I partly know the guy who created that slide. I even understood it, once. I will send you some of the background for it, which seems to have been lost by the Internet – the one thing that never loses anything.

          1. Thanks, Brian. In hindsight, per usual, I find I’ve been injudicious with respect to the hairball slide. I remember spending a good amount of time gazing at it when it first came to my attention and appreciating the authors’ thought and work. By “horrible” I just mean as visual communication taken out of context. The image of it is a stand-in for the confusion that enters my mind whenever effects-based operations or operations analysis creates more churn than clarity.

            I do have a great deal of respect for OA, but I think it is best applied to more quantifiable domains than COIN dynamics. I think, too, that narrative approaches have unjustly suffered in the COIN backlash — even as I am less convinced by COIN itself. Part of this is professional prejudice as a linguist. Deeply drawn narratives, subjective thought they may be, are so persuasive that humans joyfully mistake them for objectivity. Consider Shakespeare’s importance to Western Civilization. Consider the Afghan detritus of scrimmages in border stations, ten-rupee jezails, and the Taliban whom I incongruously imagine to be wearing a pocket watches and waistcoats. There is quite a lot of terror in handfuls of such dust, but they do expel COIN hairballs from one’s system. Stories are the remnants that will be fought over, regardless of military outcome. What should have been a raid became a rocket being assembled in flight toward the moon.

            Well, here I am arguing a point that you didn’t put. Maybe this explains why I’m skeptical of national-level COIN simulations. But this isn’t to say that I think regional, Galulic COIN is any more effective; it’s just more knowable.

  3. I guess my main handicap is trying to understand this by myself.
    I don’t know any Operations Analysts, or anyone who can explain these sorts of things without creating more “churn than clarity”, at least not face-to-face.
    But yes, the hairball slide is awful to behold (in both the old and new senses of the term), if you haven’t seen how it was built.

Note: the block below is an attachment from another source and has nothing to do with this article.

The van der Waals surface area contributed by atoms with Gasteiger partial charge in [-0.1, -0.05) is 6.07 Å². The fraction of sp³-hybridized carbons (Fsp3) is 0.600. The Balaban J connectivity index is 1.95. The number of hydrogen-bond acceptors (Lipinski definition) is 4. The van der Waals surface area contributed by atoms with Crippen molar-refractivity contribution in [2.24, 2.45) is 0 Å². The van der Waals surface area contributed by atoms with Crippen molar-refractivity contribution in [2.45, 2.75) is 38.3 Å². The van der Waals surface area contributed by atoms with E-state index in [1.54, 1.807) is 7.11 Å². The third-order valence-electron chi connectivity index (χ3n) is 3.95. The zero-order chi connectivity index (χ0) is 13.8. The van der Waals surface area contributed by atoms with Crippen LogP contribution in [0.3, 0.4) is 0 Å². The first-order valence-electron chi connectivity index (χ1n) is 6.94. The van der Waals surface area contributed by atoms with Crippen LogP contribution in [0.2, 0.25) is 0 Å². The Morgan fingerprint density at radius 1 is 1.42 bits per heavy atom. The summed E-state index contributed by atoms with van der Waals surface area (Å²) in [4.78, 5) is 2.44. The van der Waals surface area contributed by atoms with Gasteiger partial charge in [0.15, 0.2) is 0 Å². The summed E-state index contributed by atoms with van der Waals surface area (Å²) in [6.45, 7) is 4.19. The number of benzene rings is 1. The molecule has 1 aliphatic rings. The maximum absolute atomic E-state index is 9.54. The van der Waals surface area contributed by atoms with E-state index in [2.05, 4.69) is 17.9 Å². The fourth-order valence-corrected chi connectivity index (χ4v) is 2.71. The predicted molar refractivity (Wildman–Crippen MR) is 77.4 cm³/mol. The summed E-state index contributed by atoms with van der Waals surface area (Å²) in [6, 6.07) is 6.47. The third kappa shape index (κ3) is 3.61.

I wonder if a game like Kandahar could be diagrammed like that – what would it look like?
    And shouldn’t that be how I should be working these games out when I sit down to create them?
    Something is tickling the bottom of my brain-pan that someone has created something that graphically displays game mechanics or processes and shows where they interfere with each other… where the hell was it… maybe I’ll just go sit on the porch until I feel better.
    Anyway, District Commander was another attempt to do regional, “Galulic” stuff… I ought to work on that some more, but instead people want other things to get done first…

      1. Wow! I’ll add this to my list of “things worth doing/investigating.” I can’t see how it could do anything but aid in design to make (or try) the process explicit.

        Of course, if every problem looks like a Gordian knot, it isn’t long before you look around for your sword. “Yeah, like everyone else, we would just pray that someone would shoot at us,” says my neighbor in Texas, who had two combat commands in Afghanistan. Vulgarly put, if the hairball can’t be pushed down and swallowed, digested, and pooped out at lower echelons does it even count as food? Aren’t we just arguing about angels dancing on the head of a pin?

  4. “examine endemic conflicts to see how they interact with extra regional conflict”
    That appears to be just what this guy has done, conducted 150 interviews with Helmandis to draw out a 34-year history of conflict in that province, with the same people, families and groups drawn into the same conflicts over land, water and power again and again.
    If I had time to read and absorb this book, I would be able to design that kind of game you want, on the province next door.
    For you and five other customers.
    I should just make up a buncha cards describing me as “auteur des jeux de guerre” and have done with it.
    Vive la Nouvelle Vague!